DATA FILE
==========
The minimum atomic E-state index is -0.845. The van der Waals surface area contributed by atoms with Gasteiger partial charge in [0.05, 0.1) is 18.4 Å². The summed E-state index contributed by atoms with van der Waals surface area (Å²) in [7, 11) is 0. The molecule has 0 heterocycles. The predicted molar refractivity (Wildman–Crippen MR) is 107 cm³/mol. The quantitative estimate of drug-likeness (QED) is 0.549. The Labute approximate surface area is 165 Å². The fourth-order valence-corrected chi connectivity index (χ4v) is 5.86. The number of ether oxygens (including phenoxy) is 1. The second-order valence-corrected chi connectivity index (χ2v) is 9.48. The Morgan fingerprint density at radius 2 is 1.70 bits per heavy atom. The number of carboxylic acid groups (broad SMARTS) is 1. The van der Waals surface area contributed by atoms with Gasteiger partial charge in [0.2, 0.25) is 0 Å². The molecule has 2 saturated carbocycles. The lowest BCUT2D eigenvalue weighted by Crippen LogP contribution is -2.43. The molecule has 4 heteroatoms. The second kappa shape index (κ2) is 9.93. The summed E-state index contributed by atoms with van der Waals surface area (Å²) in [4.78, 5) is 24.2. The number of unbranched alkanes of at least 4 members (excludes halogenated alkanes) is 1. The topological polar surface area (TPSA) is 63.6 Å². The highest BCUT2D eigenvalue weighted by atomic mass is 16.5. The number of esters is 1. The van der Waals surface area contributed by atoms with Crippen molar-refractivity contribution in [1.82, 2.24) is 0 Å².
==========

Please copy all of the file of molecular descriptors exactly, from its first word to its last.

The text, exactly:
The minimum atomic E-state index is -0.845. The van der Waals surface area contributed by atoms with Gasteiger partial charge in [0.05, 0.1) is 18.4 Å². The summed E-state index contributed by atoms with van der Waals surface area (Å²) in [7, 11) is 0. The molecule has 0 heterocycles. The predicted molar refractivity (Wildman–Crippen MR) is 107 cm³/mol. The quantitative estimate of drug-likeness (QED) is 0.549. The Labute approximate surface area is 165 Å². The fourth-order valence-corrected chi connectivity index (χ4v) is 5.86. The number of ether oxygens (including phenoxy) is 1. The second-order valence-corrected chi connectivity index (χ2v) is 9.48. The Morgan fingerprint density at radius 2 is 1.70 bits per heavy atom. The number of carboxylic acid groups (broad SMARTS) is 1. The van der Waals surface area contributed by atoms with Gasteiger partial charge in [0.2, 0.25) is 0 Å². The molecule has 2 saturated carbocycles. The lowest BCUT2D eigenvalue weighted by Crippen LogP contribution is -2.43. The molecule has 4 heteroatoms. The second kappa shape index (κ2) is 9.93. The summed E-state index contributed by atoms with van der Waals surface area (Å²) in [4.78, 5) is 24.2. The number of unbranched alkanes of at least 4 members (excludes halogenated alkanes) is 1. The topological polar surface area (TPSA) is 63.6 Å². The highest BCUT2D eigenvalue weighted by atomic mass is 16.5. The number of esters is 1. The van der Waals surface area contributed by atoms with Crippen molar-refractivity contribution in [1.82, 2.24) is 0 Å².